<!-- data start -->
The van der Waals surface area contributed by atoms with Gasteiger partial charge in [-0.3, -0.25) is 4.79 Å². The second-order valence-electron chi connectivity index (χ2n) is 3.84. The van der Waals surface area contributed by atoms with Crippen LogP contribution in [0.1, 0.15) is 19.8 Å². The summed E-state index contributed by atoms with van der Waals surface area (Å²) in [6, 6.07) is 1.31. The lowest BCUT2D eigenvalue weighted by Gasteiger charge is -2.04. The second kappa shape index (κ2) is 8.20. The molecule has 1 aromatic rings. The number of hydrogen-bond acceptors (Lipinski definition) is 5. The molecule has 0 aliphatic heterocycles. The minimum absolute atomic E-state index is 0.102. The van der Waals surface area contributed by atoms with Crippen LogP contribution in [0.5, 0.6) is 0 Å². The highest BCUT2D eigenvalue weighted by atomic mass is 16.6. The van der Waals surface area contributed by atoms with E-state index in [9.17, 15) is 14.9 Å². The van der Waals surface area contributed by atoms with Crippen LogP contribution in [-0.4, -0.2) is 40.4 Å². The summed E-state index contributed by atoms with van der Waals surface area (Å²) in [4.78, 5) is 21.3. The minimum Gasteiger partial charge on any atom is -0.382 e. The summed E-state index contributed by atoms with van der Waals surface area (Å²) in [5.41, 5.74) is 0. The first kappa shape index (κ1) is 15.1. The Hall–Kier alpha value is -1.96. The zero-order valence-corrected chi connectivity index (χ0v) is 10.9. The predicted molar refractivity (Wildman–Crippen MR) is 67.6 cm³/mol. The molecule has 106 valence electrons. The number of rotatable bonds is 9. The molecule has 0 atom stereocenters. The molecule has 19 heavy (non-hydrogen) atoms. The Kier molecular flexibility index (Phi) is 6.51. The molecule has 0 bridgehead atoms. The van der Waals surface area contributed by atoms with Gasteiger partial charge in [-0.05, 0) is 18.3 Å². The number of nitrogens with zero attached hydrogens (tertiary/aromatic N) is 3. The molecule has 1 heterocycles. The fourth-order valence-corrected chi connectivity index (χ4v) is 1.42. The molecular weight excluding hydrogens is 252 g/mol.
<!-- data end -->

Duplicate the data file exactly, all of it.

The van der Waals surface area contributed by atoms with Gasteiger partial charge in [-0.3, -0.25) is 4.79 Å². The second-order valence-electron chi connectivity index (χ2n) is 3.84. The van der Waals surface area contributed by atoms with Crippen LogP contribution in [0.1, 0.15) is 19.8 Å². The summed E-state index contributed by atoms with van der Waals surface area (Å²) in [6, 6.07) is 1.31. The lowest BCUT2D eigenvalue weighted by Gasteiger charge is -2.04. The second kappa shape index (κ2) is 8.20. The molecule has 1 aromatic rings. The number of hydrogen-bond acceptors (Lipinski definition) is 5. The molecule has 0 aliphatic heterocycles. The minimum absolute atomic E-state index is 0.102. The van der Waals surface area contributed by atoms with Crippen LogP contribution in [0.5, 0.6) is 0 Å². The highest BCUT2D eigenvalue weighted by atomic mass is 16.6. The van der Waals surface area contributed by atoms with E-state index in [9.17, 15) is 14.9 Å². The van der Waals surface area contributed by atoms with Crippen LogP contribution in [-0.4, -0.2) is 40.4 Å². The summed E-state index contributed by atoms with van der Waals surface area (Å²) in [4.78, 5) is 21.3. The minimum Gasteiger partial charge on any atom is -0.382 e. The summed E-state index contributed by atoms with van der Waals surface area (Å²) in [5.41, 5.74) is 0. The first kappa shape index (κ1) is 15.1. The Hall–Kier alpha value is -1.96. The zero-order valence-corrected chi connectivity index (χ0v) is 10.9. The predicted molar refractivity (Wildman–Crippen MR) is 67.6 cm³/mol. The molecule has 106 valence electrons. The number of rotatable bonds is 9. The molecule has 0 atom stereocenters. The molecule has 19 heavy (non-hydrogen) atoms. The Kier molecular flexibility index (Phi) is 6.51. The molecule has 0 bridgehead atoms. The van der Waals surface area contributed by atoms with Gasteiger partial charge in [-0.05, 0) is 18.3 Å². The number of nitrogens with zero attached hydrogens (tertiary/aromatic N) is 3. The molecule has 1 heterocycles. The fourth-order valence-corrected chi connectivity index (χ4v) is 1.42. The molecular weight excluding hydrogens is 252 g/mol.